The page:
Funtabulously Frivolous Friday Five 225

Just when you thought your brain could unwind on a Friday, you realise that it would rather be challenged with some good old fashioned medical trivia FFFF, introducing the Funtabulously Frivolous Friday Five 225

Question 1

Who Wrote:

Scepticaemia, an uncommon generalised disorder of low infectivity. Medical school likely to confer lifelong immunity

Reveal the funtabulous answer

Prof Petr Skrabanek in 1989

Written in Follies and Fallacies in Medicine he also wrote a stream of scientific papers and articles exposing the claims of public health doctors, epidemiologists, dietary evangelists and others that many diseases were preventable. [Reference]

Question 2

Where would you see this stained glassed window?

Liverpool School of Tropical Medicine

Reveal the funtabulous answer

Liverpool School of Tropical Medicine

Ship owners Alfred Lewis Jones (first benefactor) and John Holt could see their profits disappearing as slaves became sick on their ships. Liverpool had an extensive slave trade which overtook London and eventually accounted for 10% of all the slave trade. Alfred Jones donated 350 pounds per annum for the first 3 years once the school was developed.

The Liverpool School of Tropical Medicine was formally inaugurated (as the Liverpool School of Tropical Diseases) by Lord Lister (of antiseptic and aspetic fame) on the 22nd April 1899. It was the first institution in the world dedicated to research and teaching in tropical medicine and parasitology.

Major Ronald Ross (1857-1932) was the school’s first lecturer and won the Nobel prize in 1902 for Medicine for his work demonstrating the link between mosquitoes and malaria.

Question 3

A woman in her third trimester presents with a swollen leg on the triage screen. You make a bet with your resident that she has a DVT on the left side. If she does indeed have a DVT, what are the odds it will be on the left side?

Reveal the funtabulous answer


In one review article, for 124 pregnant women with a diagnosis of deep vein thrombosis. Overall, involvement of the left leg was reported in 84 (88%) of the 96 patients for which the side affected was known.

As for the pathophysiology:

We might speculate that among pregnant women, a May–Thurner like syndrome brought on by compression of the left iliac vein by the gravid uterus (at the point where it crosses the right iliac artery) plays a major role in the increased incidence of iliofemoral deep vein thrombosis in late pregnancy. However, given that deep vein thrombosis occurs with equal frequency in all three trimesters of pregnancy, this hypothesis would presumably not apply to deep vein thrombosis observed in early pregnancy.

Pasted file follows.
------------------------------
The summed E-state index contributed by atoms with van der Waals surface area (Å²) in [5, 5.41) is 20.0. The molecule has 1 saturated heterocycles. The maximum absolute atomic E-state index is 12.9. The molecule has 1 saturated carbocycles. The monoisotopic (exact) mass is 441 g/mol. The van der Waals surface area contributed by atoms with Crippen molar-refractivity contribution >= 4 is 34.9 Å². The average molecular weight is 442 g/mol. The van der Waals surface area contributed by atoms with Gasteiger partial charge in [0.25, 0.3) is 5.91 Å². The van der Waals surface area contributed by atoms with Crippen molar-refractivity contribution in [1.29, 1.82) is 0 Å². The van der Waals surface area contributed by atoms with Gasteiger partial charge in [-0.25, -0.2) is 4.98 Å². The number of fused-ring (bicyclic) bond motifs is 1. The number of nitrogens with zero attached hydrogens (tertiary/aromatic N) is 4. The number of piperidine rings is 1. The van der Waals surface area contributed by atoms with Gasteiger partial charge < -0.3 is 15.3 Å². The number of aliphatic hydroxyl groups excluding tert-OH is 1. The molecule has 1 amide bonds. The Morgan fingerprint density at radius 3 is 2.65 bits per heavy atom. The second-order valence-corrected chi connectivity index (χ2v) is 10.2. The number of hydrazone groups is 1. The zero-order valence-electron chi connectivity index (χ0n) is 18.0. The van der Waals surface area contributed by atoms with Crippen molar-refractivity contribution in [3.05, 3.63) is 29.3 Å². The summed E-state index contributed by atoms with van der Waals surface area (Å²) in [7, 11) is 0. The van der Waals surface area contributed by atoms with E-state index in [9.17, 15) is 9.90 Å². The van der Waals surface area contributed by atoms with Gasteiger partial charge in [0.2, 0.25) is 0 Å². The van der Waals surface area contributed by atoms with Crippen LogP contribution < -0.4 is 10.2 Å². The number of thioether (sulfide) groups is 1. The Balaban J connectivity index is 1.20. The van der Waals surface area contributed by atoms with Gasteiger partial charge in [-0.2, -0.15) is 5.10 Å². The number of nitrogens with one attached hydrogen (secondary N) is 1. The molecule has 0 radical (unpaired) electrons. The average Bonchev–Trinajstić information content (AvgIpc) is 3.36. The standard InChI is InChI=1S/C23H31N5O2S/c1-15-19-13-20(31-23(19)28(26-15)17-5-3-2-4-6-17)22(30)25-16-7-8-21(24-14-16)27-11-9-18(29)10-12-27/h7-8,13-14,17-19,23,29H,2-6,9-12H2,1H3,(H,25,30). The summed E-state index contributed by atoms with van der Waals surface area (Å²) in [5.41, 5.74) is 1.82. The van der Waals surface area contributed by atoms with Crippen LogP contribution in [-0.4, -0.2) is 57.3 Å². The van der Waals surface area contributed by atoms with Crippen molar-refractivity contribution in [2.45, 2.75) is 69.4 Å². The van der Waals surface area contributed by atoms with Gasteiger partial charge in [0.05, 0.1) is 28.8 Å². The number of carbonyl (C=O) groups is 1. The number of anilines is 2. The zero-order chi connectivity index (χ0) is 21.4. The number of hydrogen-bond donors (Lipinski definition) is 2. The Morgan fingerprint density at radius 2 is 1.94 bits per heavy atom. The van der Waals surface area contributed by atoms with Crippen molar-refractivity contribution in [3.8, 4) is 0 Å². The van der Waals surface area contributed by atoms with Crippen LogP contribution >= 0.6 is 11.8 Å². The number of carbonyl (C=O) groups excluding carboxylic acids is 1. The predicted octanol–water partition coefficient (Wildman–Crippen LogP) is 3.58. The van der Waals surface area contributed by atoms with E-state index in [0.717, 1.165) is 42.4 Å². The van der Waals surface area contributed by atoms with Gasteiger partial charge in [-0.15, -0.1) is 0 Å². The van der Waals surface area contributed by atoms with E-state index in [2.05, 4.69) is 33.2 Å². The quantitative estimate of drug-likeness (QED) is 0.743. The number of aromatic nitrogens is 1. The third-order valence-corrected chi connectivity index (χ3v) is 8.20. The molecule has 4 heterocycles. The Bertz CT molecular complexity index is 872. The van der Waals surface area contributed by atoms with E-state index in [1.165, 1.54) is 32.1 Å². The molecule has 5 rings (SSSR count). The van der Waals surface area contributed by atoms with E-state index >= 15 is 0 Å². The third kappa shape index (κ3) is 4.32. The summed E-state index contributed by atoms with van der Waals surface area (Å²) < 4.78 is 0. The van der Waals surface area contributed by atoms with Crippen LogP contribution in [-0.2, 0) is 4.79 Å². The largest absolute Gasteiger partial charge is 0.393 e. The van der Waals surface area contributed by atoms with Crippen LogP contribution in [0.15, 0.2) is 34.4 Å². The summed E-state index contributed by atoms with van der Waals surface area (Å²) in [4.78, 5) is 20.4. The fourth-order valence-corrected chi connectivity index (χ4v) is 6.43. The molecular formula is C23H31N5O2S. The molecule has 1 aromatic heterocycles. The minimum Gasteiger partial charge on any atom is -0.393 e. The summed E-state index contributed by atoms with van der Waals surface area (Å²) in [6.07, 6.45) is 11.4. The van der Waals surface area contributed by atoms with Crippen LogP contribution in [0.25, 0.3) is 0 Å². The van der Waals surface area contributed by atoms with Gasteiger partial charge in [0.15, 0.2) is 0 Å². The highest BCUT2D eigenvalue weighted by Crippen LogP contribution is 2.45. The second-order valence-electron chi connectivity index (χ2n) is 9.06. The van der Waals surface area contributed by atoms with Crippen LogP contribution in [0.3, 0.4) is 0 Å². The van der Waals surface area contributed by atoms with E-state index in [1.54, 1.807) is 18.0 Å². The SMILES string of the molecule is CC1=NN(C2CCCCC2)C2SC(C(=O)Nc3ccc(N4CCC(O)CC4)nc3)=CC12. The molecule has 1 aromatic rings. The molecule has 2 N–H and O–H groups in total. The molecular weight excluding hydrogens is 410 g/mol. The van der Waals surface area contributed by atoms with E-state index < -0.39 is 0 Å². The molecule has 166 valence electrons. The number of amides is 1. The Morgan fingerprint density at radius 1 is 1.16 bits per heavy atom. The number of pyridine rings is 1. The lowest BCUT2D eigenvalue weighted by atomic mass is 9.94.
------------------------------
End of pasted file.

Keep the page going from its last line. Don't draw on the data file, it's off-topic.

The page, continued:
Regardless of the pathophysiology, you win the bet!

Question 4

What animal was the source of the most cases of rabies in the USA since 1997?

Reveal the funtabulous answer


Among the 19 naturally acquired cases of rabies in humans in the United States from 1997-2006, 17 were associated with bats.

Among these, 14 patients had known encounters with bats. Four people awoke because a bat landed on them and one person awoke because a bat bit him. In these cases, the bat was inside the home. [Reference]

Question 5

Marathon runners have an increased rate of gastric emptying, true or false?

Reveal the funtabulous answer


Gastric emptying rates of radiolabeled beef stew meals were measured in 10 healthy, young male subjects. The subjects either (1) stood at rest, (2) walked on an exercise treadmill at 3.2 km/hr, or (3) at 6.4 km/hr during the study while gastric emptying was being monitored by externally positioned gamma cameras. Compared to the standing at rest study, exercise significantly increased gastric emptying (at rest emptying half-time (t1/2)=72.6 (sem) min; 3.2 km/hr t1/2=44.5 min, P=0.0051; 6.4 km/hr t1/2=32.9 min, P=0,0051). The 6.4 km/hr emptying time was significantly (P=0.0249) faster than the 3.2 km/hr emptying time. Thus, the amount of exercise is a physiological factor that alters solid meal gastric emptying rates. [Reference]

Bill Rodgers, marathon legend, with four victories in both the Boston marathon and the New York City marathon in the late 1970s said:

More marathons are won or lost in the porta-toilets than at the dinner table.

…and finally


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Funtabulously Frivolous Friday Five

Dr Neil Long BMBS FACEM FRCEM FRCPC. Emergency Physician at Kelowna hospital, British Columbia. Loves the misery of alpine climbing and working in austere environments (namely tertiary trauma centres). Supporter of FOAMed, lifelong education and trying to find that elusive peak performance.

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